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Aggressive behaviour, territoriality, and parental success in three-spined sticklebacks Black, William Robert

Abstract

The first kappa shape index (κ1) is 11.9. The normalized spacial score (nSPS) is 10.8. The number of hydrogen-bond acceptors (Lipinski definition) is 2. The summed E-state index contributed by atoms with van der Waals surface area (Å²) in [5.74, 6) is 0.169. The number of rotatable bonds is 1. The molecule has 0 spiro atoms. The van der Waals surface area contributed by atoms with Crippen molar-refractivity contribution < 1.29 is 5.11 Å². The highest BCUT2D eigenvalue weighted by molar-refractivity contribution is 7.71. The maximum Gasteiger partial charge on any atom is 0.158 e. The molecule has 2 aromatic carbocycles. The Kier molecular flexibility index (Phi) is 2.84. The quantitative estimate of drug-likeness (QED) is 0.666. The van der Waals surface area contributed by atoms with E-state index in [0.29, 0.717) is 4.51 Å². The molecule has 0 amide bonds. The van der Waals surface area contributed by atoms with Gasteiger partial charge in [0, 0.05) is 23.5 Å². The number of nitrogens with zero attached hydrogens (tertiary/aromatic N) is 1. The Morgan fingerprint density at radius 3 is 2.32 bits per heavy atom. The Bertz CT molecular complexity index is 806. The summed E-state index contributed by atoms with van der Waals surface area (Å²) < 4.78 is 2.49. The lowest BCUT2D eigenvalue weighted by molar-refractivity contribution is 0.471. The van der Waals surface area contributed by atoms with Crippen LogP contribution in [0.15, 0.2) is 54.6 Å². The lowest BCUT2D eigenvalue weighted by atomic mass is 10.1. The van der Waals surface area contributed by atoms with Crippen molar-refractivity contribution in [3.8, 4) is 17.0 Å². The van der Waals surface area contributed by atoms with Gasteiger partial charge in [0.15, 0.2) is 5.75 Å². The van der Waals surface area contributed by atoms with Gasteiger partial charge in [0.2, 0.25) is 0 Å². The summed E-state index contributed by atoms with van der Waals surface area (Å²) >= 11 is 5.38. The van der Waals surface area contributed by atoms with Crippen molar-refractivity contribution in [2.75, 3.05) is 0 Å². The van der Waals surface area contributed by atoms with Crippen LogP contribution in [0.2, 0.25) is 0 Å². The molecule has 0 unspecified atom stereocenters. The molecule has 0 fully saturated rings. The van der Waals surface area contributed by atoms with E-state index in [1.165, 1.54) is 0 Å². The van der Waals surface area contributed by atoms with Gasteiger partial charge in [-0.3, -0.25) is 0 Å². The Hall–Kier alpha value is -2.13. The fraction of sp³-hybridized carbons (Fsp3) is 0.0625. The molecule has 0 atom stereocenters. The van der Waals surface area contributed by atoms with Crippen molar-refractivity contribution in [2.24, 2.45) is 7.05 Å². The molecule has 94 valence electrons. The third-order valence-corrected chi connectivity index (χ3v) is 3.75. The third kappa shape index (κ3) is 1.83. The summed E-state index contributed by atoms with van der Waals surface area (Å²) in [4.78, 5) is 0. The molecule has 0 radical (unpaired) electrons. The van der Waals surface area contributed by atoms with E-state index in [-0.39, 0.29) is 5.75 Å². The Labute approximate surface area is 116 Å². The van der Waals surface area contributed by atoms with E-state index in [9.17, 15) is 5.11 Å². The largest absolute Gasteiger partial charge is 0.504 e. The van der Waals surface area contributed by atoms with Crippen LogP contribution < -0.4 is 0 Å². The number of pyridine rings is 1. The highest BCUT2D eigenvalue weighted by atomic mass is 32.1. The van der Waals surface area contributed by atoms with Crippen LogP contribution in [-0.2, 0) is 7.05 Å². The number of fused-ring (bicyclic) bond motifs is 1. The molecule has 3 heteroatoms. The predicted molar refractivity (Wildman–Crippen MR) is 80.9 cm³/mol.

Male three-spined sticklebacks without territories cannot reproduce; and in order to establish and maintain a territory, a male must behave aggressively toward other fish. Such social organization raises questions about determination of the size of the breeding population and the selective advantage of particular levels of aggressive behaviour. Experiments varying the amount and kind of social contact with other fish showed some of the effects of social organization. Grouped males build nests sooner, and hatch a smaller proportion of clutches of eggs than isolated males. Fry survive less well with grouped males. There are consistent differences between individual males in aggressiveness during the reproductive cycle. Changes in aggressive behaviour and territory size have similar U-shaped temporal patterns which are common to all males. Aggression is lowest and territory size smallest just before the clutch hatches when the male spends most time fanning. Males without clutches sometimes attack the nests of other males. Interference by these males is often responsible for hatching failure. Individuals that hatch clutches seem no more aggressive than those that do not. However, males hatching clutches have larger territories during the first part of the reproductive cycle. They spend more time at the nest, and tend to remain closer to it.

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